History 101: What Europeans Thought of Native Americans

History 101: What Europeans Thought of Native Americans

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First European perceptions of Native Americans seen them as uncivilized savages that, together with effort and time, might be educated and assimilated into European civilization. Christopher Columbus reported his view of these Indians at the following fashion:

They need to be good servants and of rapid intelligence, because I find that they really soon say all that’s stated to them and that I feel that they’d easily be made Christians, for it seems to me that they’d no creed. Our Lord prepared,in the right time of my death, I’ll bring back half of these for your Highness, that they might learn how to speak.

This passage indicates that Columbus thought the Indians smart and could be readily converted to European manners, but didn’t believe them equivalent to Europeans. Columbus shows his ethnocentric by dismissing Native American spiritual beliefs and culture, and by imagining that since they didn’t speak a European language they couldn’t”talk”

Indian’s Cultural Practices

Europeans viewed the Indians as with poor cultural practices like their legislation, economics, government, style of living, faith, land ownership, and education/writing. On the other hand, the Europeans considered these ethnic traits of these Native Americans might with minimal difficulty be altered to resemble European civilizations. Back in 1620, the first school for Native Americans had been established to teach Indians in European manners, and in 1640, Harvard started a school for Indians. This demonstrates that the most important objective of the Europeans would be to assimilate the Native Americans into European civilization by means of education.

Indians didn’t come to be seen as inherently different in relation to colour until the mid-eighteenth century along with also the tag”red” wasn’t used until the century. Some causes of this shifting perception had been a rise of Europeans, bloody battles and atrocities, codification of legislation designed to restrain Native individuals, and the perspective of Europeans started to unite as being”white”.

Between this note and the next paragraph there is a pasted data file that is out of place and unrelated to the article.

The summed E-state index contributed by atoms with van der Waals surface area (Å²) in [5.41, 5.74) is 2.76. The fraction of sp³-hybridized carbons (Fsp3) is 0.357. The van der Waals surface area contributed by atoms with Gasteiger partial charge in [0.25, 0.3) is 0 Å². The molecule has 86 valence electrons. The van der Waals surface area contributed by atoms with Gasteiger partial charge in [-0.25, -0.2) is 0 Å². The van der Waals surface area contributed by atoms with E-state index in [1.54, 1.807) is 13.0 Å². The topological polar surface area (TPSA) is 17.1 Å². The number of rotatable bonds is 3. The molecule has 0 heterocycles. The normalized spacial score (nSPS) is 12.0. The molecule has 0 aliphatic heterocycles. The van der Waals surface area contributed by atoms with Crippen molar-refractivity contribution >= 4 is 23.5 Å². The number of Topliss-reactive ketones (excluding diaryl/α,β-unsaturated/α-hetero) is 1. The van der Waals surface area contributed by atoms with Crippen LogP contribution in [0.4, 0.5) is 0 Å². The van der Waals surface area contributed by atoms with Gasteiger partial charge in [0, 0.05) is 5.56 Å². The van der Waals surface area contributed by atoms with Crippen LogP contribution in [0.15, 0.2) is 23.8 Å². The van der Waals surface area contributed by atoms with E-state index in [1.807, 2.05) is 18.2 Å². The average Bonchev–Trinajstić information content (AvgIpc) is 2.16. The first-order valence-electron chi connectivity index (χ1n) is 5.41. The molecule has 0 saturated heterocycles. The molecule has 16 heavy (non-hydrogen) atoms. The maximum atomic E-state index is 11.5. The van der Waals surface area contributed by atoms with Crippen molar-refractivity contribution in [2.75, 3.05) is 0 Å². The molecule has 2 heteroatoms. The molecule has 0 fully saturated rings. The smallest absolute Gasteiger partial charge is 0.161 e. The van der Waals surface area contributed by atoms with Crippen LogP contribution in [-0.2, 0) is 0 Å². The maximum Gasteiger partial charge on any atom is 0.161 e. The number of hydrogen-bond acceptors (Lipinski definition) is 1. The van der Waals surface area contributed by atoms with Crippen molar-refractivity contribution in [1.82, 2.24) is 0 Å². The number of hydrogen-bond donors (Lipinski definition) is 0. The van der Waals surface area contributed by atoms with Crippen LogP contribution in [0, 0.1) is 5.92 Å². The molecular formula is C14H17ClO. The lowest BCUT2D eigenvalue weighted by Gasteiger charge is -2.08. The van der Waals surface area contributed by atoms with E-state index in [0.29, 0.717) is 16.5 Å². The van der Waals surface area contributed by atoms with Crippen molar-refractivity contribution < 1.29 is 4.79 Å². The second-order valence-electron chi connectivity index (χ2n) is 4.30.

The Intermarriage

The changing perception of Indians also generated an alteration in how Europeans coped together. Initially, Europeans intermarried together used educators and missionaries to convert them into European civilization and faith. Afterwards, schooling ceased and Europeans transferred to subjugate the Indians via displacement on bookings and from war/genocide.

The reservation lands were split up into individual segments for personal ownership. Additionally, the federal authorities came to think that teaching the Indian kids are the fastest and best way to ruin Indian lifestyles. Boarding schools have been created for Indian kids to educate them American principles and traditions, while eroding their Native American faith.

Initially contact, Europeans thought Indians might be assimilated into European civilization. They then shifted into the elimination and reservation policy.

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